ORS 135.415(5). Cooper was willing to and, in fact, did testify against defendant. Defendant nowhere alleges, and the record does not reveal, that he was equally willing to cooperate with the authorities and testify against Cooper. Even assuming that the statute is mandatory, in the absence of such willingness, the two defendants were not "similarly situated" under ORS 135.405(4). Thus, the district attorney's failure to offer defendant a plea bargain comparable to that offered to Cooper did not violate the statute.


Article I, section 20, of the Oregon Constitution provides:

"No law shall be passed granting to any citizen or class of citizens privileges, or immunities, which, upon the same terms, shall not equally belong to all citizens."

Defendant argues that the opportunity to plead guilty to a lesser offense is a "privilege" under section 20 which was granted to Cooper but was not made available to him. We will assume that, at least in certain circumstances, the equal opportunity to plea bargain, recognized by statute, is a privilege protected by section 20. Thus, for example, district attorneys may not decide whether to plea bargain based on impermissible criteria, such as race or religion. See, e.g., Hale v. Port of Portland, 308 Or. 508, 783 P.2d 506 (1989). However, defendant does not in this case claim he is being discriminated against because he belongs to such a class of persons.

Section 20 protects individual citizens as much as it does classes of citizens. State v. Freeland, 295 Or. 367, 370, 667 P.2d 509 (1983).[2] Furthermore, even when a decision rests within the discretion of the district attorney, that decision is subject to judicial scrutiny. State v. Freeland, supra, 295 Or. at 370, 667 P.2d 509. On the other hand, the mere presence of discretion does not necessarily present any inherent section 20 problems, id. at 371, 667 P.2d 509, so long as the exercise of discretion "adheres to sufficiently consistent standards to represent a coherent, systematic policy." Id. at 375, 667 P.2d 509. Stated differently, the exercise of discretion meets the constitutional standard if "made by permissible criteria and consistently applied." Id. at 377, 667 P.2d 509.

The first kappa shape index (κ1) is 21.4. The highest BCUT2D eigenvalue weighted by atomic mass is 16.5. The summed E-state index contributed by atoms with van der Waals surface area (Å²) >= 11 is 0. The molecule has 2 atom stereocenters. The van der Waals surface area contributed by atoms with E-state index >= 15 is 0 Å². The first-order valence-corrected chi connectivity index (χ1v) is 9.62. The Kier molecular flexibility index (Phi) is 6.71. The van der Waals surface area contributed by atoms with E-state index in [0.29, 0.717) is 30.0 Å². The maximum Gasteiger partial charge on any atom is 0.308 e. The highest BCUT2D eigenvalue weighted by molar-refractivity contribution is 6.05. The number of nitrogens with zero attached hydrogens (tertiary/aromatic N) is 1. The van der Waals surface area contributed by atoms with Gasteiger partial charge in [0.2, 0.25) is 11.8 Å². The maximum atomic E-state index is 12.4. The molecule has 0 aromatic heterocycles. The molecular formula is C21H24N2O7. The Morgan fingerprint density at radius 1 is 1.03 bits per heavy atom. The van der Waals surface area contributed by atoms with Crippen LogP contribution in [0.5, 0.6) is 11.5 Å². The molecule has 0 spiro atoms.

The standards expressed in ORS 135.415 are consistent standards representing a coherent, systematic policy. Defendant does not argue otherwise. His quarrel is with the application of such standards.

Here, the district attorney complied with the standards expressed in ORS 135.415 and agreed to the bargain based, at least in part, upon Cooper's willingness to testify against defendant. The absence of a record establishing that defendant was willing to testify against Cooper, on the other hand, shows that the decision not to offer a plea bargain to defendant was generally consistent with the legislatively-recognized *1001 standard found in ORS 135.415(5). Adherence to that standard meets the Freeland requirement that the District Attorney adhere "to sufficiently consistent standards to represent a coherent, systematic policy." Defendant has not established a predicate for the alleged constitutional violation.

The decision of the Court of Appeals and the judgment of the circuit court are affirmed.


[1] In the Court of Appeals, the defendant also challenged his conviction based upon the trial court's failure to suppress evidence defendant claimed was illegally seized and a statement allegedly obtained in violation of defendant's Miranda rights. We did not allow review on these issues and express no opinion on their merits. See ORAP 9.20(2).

[2] State v. Freeland, 295 Or. 367, 667 P.2d 509 (1983), concerns only the application of section 20 to a district attorney's decision whether to charge a defendant by grand jury indictment, or by information after probable cause is established at a preliminary hearing. However, the section 20 principles expressed in Freeland are applicable to other discretionary decisions by district attorneys. See, e.g., City of Salem v. Bruner, 299 Or. 262, 267, 702 P.2d 70 (1985) (decision by peace officer whether to cite a violator under state law or municipal ordinance "must rest on meaningful criteria consistently applied to similar situated defendants").